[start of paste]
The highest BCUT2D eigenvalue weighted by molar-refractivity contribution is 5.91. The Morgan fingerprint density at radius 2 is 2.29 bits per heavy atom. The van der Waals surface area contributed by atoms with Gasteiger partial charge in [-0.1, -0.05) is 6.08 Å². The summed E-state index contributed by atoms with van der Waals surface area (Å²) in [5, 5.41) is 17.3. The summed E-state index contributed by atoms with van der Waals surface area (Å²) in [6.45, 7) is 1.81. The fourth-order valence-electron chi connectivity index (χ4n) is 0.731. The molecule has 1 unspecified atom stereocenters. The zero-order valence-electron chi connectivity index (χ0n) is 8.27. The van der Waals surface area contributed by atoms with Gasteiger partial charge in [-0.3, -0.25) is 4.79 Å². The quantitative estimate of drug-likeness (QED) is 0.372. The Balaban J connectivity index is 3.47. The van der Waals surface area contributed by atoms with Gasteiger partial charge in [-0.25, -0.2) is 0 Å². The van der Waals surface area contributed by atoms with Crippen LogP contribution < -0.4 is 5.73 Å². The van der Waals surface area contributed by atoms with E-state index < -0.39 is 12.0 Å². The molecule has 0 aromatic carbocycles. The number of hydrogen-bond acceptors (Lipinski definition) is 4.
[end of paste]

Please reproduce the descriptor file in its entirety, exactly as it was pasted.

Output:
The highest BCUT2D eigenvalue weighted by molar-refractivity contribution is 5.91. The Morgan fingerprint density at radius 2 is 2.29 bits per heavy atom. The van der Waals surface area contributed by atoms with Gasteiger partial charge in [-0.1, -0.05) is 6.08 Å². The summed E-state index contributed by atoms with van der Waals surface area (Å²) in [5, 5.41) is 17.3. The summed E-state index contributed by atoms with van der Waals surface area (Å²) in [6.45, 7) is 1.81. The fourth-order valence-electron chi connectivity index (χ4n) is 0.731. The molecule has 1 unspecified atom stereocenters. The zero-order valence-electron chi connectivity index (χ0n) is 8.27. The van der Waals surface area contributed by atoms with Gasteiger partial charge in [-0.3, -0.25) is 4.79 Å². The quantitative estimate of drug-likeness (QED) is 0.372. The Balaban J connectivity index is 3.47. The van der Waals surface area contributed by atoms with Gasteiger partial charge in [-0.25, -0.2) is 0 Å². The van der Waals surface area contributed by atoms with Crippen LogP contribution < -0.4 is 5.73 Å². The van der Waals surface area contributed by atoms with E-state index < -0.39 is 12.0 Å². The molecule has 0 aromatic carbocycles. The number of hydrogen-bond acceptors (Lipinski definition) is 4.